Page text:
Leake, William J., “Chartered Boards in Our Church,” The Christian Observer—Literary and Miscellaneous 53.8 (25 February 1874): 1-2.

Williams, Col. Sam. W., “The Charter of the Publication Committee,” The Christian Observer—Literary and Miscellaneous 53.9 (4 March 1874): 1.

Baird, E. Thompson, “Our Charters Again,” The Christian Observer—Literary and Miscellaneous 53.12 (25 March 1874): 1-2. [Click here to view scans of Page 1 and Page 2.

Baird, E.T., “Thirtieth Annual Report of the Board of Publication, The Christian Observer 53.21 (27 May 1874): 3, col. 5-6.

Brown, William, E.T. Baird and J.L. Wilson, “Plan Proposed for Benevolent Contributions. The Report of the Committee, Presented to General Assembly, May 1874,” The Christian Observer 53.30 (29 July 1874): 1.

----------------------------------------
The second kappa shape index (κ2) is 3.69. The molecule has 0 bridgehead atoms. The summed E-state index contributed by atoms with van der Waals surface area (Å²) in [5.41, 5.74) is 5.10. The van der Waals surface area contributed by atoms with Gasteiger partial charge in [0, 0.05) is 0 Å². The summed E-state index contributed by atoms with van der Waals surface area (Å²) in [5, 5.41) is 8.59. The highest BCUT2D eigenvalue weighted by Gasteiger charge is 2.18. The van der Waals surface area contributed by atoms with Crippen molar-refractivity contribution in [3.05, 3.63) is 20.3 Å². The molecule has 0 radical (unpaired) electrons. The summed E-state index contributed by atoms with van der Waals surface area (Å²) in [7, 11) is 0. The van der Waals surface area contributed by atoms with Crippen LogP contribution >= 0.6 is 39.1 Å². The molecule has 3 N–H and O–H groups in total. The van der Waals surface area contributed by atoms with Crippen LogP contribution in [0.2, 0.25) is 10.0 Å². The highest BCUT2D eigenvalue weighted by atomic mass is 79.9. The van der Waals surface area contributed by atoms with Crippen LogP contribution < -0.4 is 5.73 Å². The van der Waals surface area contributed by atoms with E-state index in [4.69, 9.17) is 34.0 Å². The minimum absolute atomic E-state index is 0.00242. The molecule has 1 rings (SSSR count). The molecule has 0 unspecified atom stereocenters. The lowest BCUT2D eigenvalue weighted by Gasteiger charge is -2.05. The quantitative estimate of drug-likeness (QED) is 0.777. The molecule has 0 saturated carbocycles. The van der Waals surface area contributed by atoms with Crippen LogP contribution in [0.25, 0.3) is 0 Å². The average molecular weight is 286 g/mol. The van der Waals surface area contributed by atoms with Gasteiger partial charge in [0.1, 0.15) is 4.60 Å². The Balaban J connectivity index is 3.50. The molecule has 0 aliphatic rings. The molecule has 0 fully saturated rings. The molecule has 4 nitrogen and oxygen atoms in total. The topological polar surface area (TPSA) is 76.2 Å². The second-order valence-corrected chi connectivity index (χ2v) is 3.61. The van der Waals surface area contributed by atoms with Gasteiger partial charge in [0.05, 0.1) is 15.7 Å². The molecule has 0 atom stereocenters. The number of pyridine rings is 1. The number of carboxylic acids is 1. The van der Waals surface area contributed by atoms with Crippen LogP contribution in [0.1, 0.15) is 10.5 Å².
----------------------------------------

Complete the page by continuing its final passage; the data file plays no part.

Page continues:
H.A.B., “The Financial Schemes of the General Assembly,” The Christian Observer 53.33 (19 August 1874): 1.

“Aliquis,” “The Assembly's New Scheme of Christian Benevolence,” The Christian Observer 53.34 (26 August 1874): 2, col. 5-6.

“Systematic Benevolence: The Action of the West Hanover Presbytery upon the Plan Proposed by the General Assembly for Benevolent Contributions, The Christian Observer 53.36 (9 September 1874): 1.

“On Benevolence,” consisting of two articles, 1. “The Plans of the Synod of Virginia and the General Assembly” and 2. “Systematic Benevolence. The Assembly's Plan,” by Rev. B. W. Moseley, The Christian Observer 53.40 (7 October 1874): 2, col. 3-6.

Related Primary Sources :